(updated) As I am learning morse, well, in theory anyway, I wanted a decent morse key. I think a straight key will be best but I want something decent and not naff looking or ex-military. I like the look of the Bencher (probably because it’s shiny!) but I have no idea of the feel of any of these keys and looking around for comments shows that everyone likes their own – to be expected of course.
Back in December 2020 I had actually ordered one that gets good reviews but it never came. After three emails to three separate contacts and never getting a reply I turned to PayPal and got a full refund within two days. Two months was long enough to wait for the key to fail to arrive. I suspect the order was messed up by our rather stupid exit from the EU and the resultant complexities… but to not receive any reply, well, that’s just not good customer service.
For a while now I’ve been pondering whether to get a Windows PC. For starters, SDR Console needs it as do other SDR packages. But other than watching them come and go on eBay I never took the plunge. However, as I’ve taken all the electronics out of the workshop due to it always being damp I had a spare Lenovo ThinkCentre PC, one of the very small things. I already use one as the home server but this other one was destined to run a DCC setup for a model railway that is still just a pile of bits.
It ran Ubuntu but when I got it it came with Windows 10. All I had done was swap hard disks, keeping the Windows one just in case I ever needed it. Well…
…it is now in the shack and SDR Console has been installed and all is well. We had a screen lying around which is full HD, a much better display option than the old laptop I had been using. And with it being a fresh Windows 10 it’s not (yet!) cluttered up.
One strange thing though. I set up SDR Console just as I had on the laptop along with the recommended offsets etc. But on the laptop I had to adjust the offsets to set it correct, e.g. for the lower beacon to actually appear where it should. But now, with the published offsets it is in the right place with no further adjustment. Another oddity is that when I boot this PC and run SDR Console up having shut it down with the SDR receiving the lower beacon, it comes right back. On the laptop it was always somewhat off and would drift. Not sure how that happens given it’s all in the digital domain. I must have set something up odd on the laptop, but no idea what. Anyway, it works.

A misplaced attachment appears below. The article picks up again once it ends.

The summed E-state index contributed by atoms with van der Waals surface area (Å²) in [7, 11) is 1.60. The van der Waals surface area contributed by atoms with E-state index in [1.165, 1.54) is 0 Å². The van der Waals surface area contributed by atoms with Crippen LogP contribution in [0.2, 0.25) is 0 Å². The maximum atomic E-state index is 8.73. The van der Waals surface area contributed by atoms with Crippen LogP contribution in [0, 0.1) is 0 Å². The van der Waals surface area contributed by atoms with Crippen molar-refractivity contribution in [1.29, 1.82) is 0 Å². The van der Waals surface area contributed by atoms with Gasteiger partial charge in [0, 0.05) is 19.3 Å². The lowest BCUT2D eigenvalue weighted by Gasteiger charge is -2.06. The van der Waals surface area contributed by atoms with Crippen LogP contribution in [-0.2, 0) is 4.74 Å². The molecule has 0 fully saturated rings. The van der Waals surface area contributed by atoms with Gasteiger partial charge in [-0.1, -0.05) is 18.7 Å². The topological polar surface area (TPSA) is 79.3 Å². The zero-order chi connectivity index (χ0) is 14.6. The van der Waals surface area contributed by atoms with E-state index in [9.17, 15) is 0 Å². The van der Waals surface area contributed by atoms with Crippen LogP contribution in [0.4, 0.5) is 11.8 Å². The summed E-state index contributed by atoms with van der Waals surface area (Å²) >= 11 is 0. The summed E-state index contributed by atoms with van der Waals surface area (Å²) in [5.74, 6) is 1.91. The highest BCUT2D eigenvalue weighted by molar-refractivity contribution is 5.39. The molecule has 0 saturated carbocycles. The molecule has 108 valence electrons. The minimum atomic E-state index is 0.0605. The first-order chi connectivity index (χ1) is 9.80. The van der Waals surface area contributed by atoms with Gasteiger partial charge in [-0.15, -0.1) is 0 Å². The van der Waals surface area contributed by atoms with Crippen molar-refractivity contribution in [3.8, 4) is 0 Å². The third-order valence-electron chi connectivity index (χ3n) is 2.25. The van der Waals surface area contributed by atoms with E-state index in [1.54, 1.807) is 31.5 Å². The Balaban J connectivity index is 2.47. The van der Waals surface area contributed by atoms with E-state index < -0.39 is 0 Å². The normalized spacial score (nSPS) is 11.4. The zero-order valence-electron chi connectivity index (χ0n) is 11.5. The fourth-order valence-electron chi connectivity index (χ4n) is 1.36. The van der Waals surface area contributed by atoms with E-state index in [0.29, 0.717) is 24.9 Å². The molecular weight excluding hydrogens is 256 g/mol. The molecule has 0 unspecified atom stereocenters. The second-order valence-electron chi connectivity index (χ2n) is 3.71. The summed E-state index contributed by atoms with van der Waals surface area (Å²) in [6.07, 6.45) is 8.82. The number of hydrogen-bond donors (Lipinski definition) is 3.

The Lenovo only has the one set of audio jacks, those on the front. And only 4 USBs, two at the back in use for the mouse and keyboard. In order to get audio into the mixer I will need to use a USB sound card, not an issue except that will need to plug in the front and I like to keep cables out of the way. Maybe it’s time for another wireless keyboard and mouse, after all the current keyboard does rather dwarf the tiny PC!
After a long delay (other work, life getting in the way, general laziness etc) I ran some more tests on the Pibox. With the fans disconnected (actually, one disconnected itself!) and the case assembled I’ve been running the box to see how bad the temperatures get. With two of the three Pi cards operating, and all 3 powered up, pi-star, which is on top due to the DVMEGA hat settles at 60 degrees C, and the utility Pi which has a Discone attached settles at 50. So not actually bad. I think what I will do is go back to Plan C or whatever it was and run the fans via a transistor hanging off the GPIO port of one of the cards so the fan comes on if it is getting a bit steamy. For now, at least it means I can run pi-star 24/7 again, especially as I had to upgrade it by hand as it has missed a lot of the overnight updates.
And it saves me having to run mains power into the loft.
I managed a couple of rather poor grabs from the ISS SSTV event of the 28th and 29th January. Nothing to write home about, my setup is not suitable being simply a loft mounted colinear. However, this one fragment was interesting because when received the ISS was over the middle of Poland.
Not too bad for around 800 miles or so. In fact, I received another fragment after this…
And two further grabs on the 29th, the first over the English channel and the second as it passed over Poland.
It’s snowing fairly heavily here today and I wondered what effect, if any this would have on my QO100 reception. Very little it seems. There is no loss of signal strength when viewing the lower beacon, but the noise floor has raised a little.